There are more popular sports on the USC campus than hockey. However, creative event planning is making hockey a hot ticket at Southern Cal.
In addition to creating a successful on-ice product, assistant general manager Johnny Nguyen has helped create an unrivaled fan environment. The center of the game presentation approach are the USC Ice Girls.
Originally started as a way for the USC figure skating team to utilize the intermissions to promote the team, the genesis for the Ice Girls team grew from there.
“The time between our first meeting and their first official appearance was about 3 weeks,” Nguyen said. “We really went from first gear to fifth in no time. Of course we had a few bumps on the way, but we found a few more girls, had uniforms made, found a coach, and put together a program in that time.”
From the time Nguyen met with current captain Niki Huenergardt and Jessie Houston, the team has grown to 16 members and not only performs at intermission, but performs in-game tasks just like NHL ice crews.
A majority of the team participates in clearing the ice during play while the entire team has in-game responsibilities including cheering on the team and interacting with the fans. A handful of the girls figure skate during intermissions.
“I wanted to continue skating throughout college,” Huenergardt said. “Then I thought of having a team that could cheer while doing stuff during the hockey games.”
While figure skating was the prime motivation for Huenergardt and the others to begin their involvement, the Ice Girls have evolved into a group that mimics nearly every activity of an NHL crew. In fact, the USC Ice Girls were able to shadow the Anaheim Ducks Power Players.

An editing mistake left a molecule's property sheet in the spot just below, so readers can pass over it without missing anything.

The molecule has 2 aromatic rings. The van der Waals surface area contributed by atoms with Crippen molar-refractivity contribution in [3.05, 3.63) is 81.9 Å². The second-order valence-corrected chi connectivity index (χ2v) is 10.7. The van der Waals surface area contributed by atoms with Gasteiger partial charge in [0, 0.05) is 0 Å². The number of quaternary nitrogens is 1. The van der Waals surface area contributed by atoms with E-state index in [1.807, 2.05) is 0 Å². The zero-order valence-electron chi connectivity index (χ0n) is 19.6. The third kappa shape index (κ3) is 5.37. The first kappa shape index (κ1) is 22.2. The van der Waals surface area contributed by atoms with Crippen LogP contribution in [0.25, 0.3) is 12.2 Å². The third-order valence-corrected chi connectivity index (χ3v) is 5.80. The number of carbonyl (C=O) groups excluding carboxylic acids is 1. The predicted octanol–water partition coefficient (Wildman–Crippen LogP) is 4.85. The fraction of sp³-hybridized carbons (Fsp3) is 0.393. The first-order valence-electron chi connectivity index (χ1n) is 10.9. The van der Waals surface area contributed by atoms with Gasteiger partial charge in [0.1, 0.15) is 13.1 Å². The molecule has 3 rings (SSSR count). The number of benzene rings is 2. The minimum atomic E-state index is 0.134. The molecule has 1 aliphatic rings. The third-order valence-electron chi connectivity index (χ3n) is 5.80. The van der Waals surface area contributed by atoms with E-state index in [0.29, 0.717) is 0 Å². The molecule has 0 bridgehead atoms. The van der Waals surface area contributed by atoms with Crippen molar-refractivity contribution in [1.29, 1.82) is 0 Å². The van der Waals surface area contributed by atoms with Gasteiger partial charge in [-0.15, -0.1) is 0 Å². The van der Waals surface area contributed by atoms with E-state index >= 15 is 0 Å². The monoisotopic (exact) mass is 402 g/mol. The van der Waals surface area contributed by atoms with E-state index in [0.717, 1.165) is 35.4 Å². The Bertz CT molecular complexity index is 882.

“We were able to shadow them and see how they interact with fans and go about their work,” Huenergardt said. “It was really meaningful for them to open up to us. For them to bring us in was really neat.”
Nguyen noted that having the ability to work with the Power Players was a big step for the Ice Girls. Not only did they have the opportunity to shadow the team to see how an NHL crew works, they were able to form a bond with the professional crew.
“The Ducks girls were excited to see that we have a group of girls at the college level,” Nguyen said. “It is almost as if there is a fraternity with these groups.
“What we learned from working with a professional team has really helped us out.”
While future opportunities to shadow the Power Players seem to be on the horizon. Nugyen didn’t seem to think the Power Players would be making any appearances at a USC game in the near future. Although, his team is certainly hoping the opposite is true.
Huenergardt - a team captain who expressed so much in regards to what she and the team learned from the Power Players - noted that she hopes to host the Ducks crew one day just as the Power Players did for USC.
The team has forged a unique niche in the USC hockey family. Acting as the face of the team, the Ice Girls have established a strong bond with the fan base through the many different activities they go through on a nightly basis. The sky seems to be the limit for the Ice Girls in the future.
“We have accomplished so much in this first year; I’m not sure where we might end up,” Nguyen said. “If you had asked me that last year everything I would have hoped for we have accomplished.“
As of now the Ice Girls remain the only ice crew in the ACHA. However, what they have done for hockey in southern California and on the USC campus shows the potential for the USC team to continue growing.